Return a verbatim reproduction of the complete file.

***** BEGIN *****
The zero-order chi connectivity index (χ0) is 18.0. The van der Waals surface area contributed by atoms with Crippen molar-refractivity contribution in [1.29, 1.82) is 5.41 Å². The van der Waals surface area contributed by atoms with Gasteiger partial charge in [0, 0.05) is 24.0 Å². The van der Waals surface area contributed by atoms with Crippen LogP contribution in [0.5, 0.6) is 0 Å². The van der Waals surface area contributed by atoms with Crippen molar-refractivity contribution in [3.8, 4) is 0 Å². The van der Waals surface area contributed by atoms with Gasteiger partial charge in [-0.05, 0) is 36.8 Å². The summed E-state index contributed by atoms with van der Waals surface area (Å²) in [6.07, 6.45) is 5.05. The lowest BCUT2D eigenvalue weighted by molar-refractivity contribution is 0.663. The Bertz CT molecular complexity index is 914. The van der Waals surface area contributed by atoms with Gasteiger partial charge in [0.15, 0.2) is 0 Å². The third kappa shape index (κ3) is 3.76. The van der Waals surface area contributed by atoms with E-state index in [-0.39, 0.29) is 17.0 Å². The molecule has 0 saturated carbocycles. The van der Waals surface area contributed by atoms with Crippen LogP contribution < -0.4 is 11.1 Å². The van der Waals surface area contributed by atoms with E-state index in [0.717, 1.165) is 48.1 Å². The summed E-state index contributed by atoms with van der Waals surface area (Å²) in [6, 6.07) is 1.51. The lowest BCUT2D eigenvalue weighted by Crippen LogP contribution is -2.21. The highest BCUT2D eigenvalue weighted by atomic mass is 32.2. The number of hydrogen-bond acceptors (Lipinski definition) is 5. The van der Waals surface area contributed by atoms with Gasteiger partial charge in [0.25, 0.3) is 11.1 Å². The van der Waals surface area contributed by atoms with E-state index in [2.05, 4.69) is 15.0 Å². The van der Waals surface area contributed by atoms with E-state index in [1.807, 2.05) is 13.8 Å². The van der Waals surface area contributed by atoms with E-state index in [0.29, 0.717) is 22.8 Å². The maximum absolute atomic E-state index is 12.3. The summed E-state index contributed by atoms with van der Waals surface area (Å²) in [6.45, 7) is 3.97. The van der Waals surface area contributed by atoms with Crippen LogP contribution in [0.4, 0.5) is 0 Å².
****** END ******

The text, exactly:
The zero-order chi connectivity index (χ0) is 18.0. The van der Waals surface area contributed by atoms with Crippen molar-refractivity contribution in [1.29, 1.82) is 5.41 Å². The van der Waals surface area contributed by atoms with Gasteiger partial charge in [0, 0.05) is 24.0 Å². The van der Waals surface area contributed by atoms with Crippen LogP contribution in [0.5, 0.6) is 0 Å². The van der Waals surface area contributed by atoms with Crippen molar-refractivity contribution in [3.8, 4) is 0 Å². The van der Waals surface area contributed by atoms with Gasteiger partial charge in [-0.05, 0) is 36.8 Å². The summed E-state index contributed by atoms with van der Waals surface area (Å²) in [6.07, 6.45) is 5.05. The lowest BCUT2D eigenvalue weighted by molar-refractivity contribution is 0.663. The Bertz CT molecular complexity index is 914. The van der Waals surface area contributed by atoms with Gasteiger partial charge in [0.15, 0.2) is 0 Å². The third kappa shape index (κ3) is 3.76. The van der Waals surface area contributed by atoms with E-state index in [-0.39, 0.29) is 17.0 Å². The molecule has 0 saturated carbocycles. The van der Waals surface area contributed by atoms with Crippen LogP contribution < -0.4 is 11.1 Å². The van der Waals surface area contributed by atoms with E-state index in [0.717, 1.165) is 48.1 Å². The summed E-state index contributed by atoms with van der Waals surface area (Å²) in [6, 6.07) is 1.51. The lowest BCUT2D eigenvalue weighted by Crippen LogP contribution is -2.21. The highest BCUT2D eigenvalue weighted by atomic mass is 32.2. The number of hydrogen-bond acceptors (Lipinski definition) is 5. The van der Waals surface area contributed by atoms with Gasteiger partial charge in [0.25, 0.3) is 11.1 Å². The van der Waals surface area contributed by atoms with E-state index in [2.05, 4.69) is 15.0 Å². The van der Waals surface area contributed by atoms with E-state index in [1.807, 2.05) is 13.8 Å². The van der Waals surface area contributed by atoms with E-state index in [0.29, 0.717) is 22.8 Å². The maximum absolute atomic E-state index is 12.3. The summed E-state index contributed by atoms with van der Waals surface area (Å²) in [6.45, 7) is 3.97. The van der Waals surface area contributed by atoms with Crippen LogP contribution in [0.4, 0.5) is 0 Å².